An Austrian man who held his daughter in a cellar for 24 years and fathered seven children with her, has pleaded guilty to incest, but denied murdering a newborn son.
Josef Fritzl's trial, whose case has received international media attention, got under way in the town of St Poelten, near the capital, Vienna, on Monday.
Fritzl also pleaded "partially" guilty to rape - understood to mean he is contesting the way the charge is worded - and deprivation of liberty.
He said he was fully guilty of depriving the children, kept underground, of their liberty.
But the 73-year-old pleaded innocent to a charge of enslaving his daughter Elisabeth for most of her life, according to Reuters news agency reporters at the closed-door trial.
The case, which sent a wave of revulsion through Austria and around the world, has draw hundreds of foreign journalists to the provincial court.
Fritzl, who arrived in court holding up a blue folder to prevent photographers from taking pictures of his face, remained silent and motionless, ignoring questions from television crews before the judge and eight-person jury entered and cameras were sent out.
They charged Fritzl with murder by neglect because he had failed to seek help for the baby, whose body he burnt in a furnace.
If he is found guilty of murder by the jury he could be given a life sentence or 10 to 15 years in prison.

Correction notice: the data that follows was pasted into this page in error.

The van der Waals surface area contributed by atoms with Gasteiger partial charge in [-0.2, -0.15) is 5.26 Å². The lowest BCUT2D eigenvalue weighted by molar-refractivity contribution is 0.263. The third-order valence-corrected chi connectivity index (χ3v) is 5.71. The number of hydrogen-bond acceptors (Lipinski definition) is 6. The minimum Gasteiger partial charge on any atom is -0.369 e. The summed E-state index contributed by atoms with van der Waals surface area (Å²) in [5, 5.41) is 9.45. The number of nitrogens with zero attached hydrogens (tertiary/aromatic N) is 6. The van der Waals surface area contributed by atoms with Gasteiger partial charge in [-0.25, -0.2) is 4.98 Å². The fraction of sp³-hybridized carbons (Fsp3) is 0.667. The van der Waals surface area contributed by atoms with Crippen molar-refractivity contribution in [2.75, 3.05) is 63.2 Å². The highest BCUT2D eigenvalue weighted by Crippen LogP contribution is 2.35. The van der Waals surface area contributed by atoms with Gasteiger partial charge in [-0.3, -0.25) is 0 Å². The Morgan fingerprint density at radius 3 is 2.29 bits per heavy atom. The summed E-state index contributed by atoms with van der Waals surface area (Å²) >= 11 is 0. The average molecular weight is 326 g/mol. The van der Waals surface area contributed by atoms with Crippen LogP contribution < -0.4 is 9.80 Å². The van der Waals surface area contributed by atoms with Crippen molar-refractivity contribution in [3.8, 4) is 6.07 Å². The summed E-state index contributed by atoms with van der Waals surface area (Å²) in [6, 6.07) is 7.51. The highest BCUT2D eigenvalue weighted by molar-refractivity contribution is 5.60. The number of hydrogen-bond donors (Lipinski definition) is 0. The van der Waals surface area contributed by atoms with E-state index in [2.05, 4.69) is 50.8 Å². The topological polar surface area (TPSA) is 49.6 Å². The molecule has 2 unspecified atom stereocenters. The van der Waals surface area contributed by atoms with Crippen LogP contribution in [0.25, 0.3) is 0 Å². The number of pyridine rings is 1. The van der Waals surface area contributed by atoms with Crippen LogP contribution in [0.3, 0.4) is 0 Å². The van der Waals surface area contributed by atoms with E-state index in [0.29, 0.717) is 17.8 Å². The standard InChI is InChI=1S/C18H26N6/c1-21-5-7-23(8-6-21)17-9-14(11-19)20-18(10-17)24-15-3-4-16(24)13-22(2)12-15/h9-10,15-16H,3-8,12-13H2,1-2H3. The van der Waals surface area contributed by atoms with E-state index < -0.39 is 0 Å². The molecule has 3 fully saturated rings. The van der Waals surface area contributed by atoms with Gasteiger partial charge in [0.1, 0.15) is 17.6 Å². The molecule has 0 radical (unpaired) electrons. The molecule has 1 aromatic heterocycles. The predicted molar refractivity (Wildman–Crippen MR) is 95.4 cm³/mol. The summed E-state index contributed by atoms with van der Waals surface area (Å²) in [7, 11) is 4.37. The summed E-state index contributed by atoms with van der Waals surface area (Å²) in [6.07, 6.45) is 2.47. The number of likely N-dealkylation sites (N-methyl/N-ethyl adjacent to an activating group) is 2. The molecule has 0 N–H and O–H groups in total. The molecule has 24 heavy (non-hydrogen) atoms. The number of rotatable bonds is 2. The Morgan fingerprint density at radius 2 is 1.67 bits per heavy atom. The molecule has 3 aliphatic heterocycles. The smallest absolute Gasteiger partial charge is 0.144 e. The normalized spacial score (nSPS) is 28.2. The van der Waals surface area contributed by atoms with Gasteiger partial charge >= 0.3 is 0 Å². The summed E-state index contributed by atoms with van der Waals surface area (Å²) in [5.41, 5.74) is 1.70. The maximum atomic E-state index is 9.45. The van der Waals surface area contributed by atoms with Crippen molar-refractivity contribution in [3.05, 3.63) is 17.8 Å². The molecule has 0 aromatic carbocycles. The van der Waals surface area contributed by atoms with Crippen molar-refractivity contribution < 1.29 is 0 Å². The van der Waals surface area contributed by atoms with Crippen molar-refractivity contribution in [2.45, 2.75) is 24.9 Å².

His lawyer said Fritzl expects to spend the rest of his life behind bars.
Fritzl built a soundproofed cellar with a reinforced door under his home in the provincial town of Amstetten.
"He shut [Elisabeth] away in the cellar and made her totally dependent on him, forcing her into sexual acts and treating her as if she was his own property," his charge sheet read.
Fritzl's daughter and her six children, three of whom were incarcerated from birth, are now living in a secret location under new identities.
The case came to light when one of the three children who had never seen sunlight, 19-year-old Kerstin, fell seriously ill and was taken to hospital by Fritzl.
In comments via his lawyer last year, Fritzl said he had lived a "second life" in the cellar complex, watching adventure videos with the children and bringing flowers for Elisabeth, who cooked dinner.
Three of the children born in the cellar were raised above ground by Fritzl and his wife Rosemarie after he pretended Elisabeth had abandoned them.
Police say that Rosemarie did not know of her husband's actions.
The verdict is expected by the end of the week.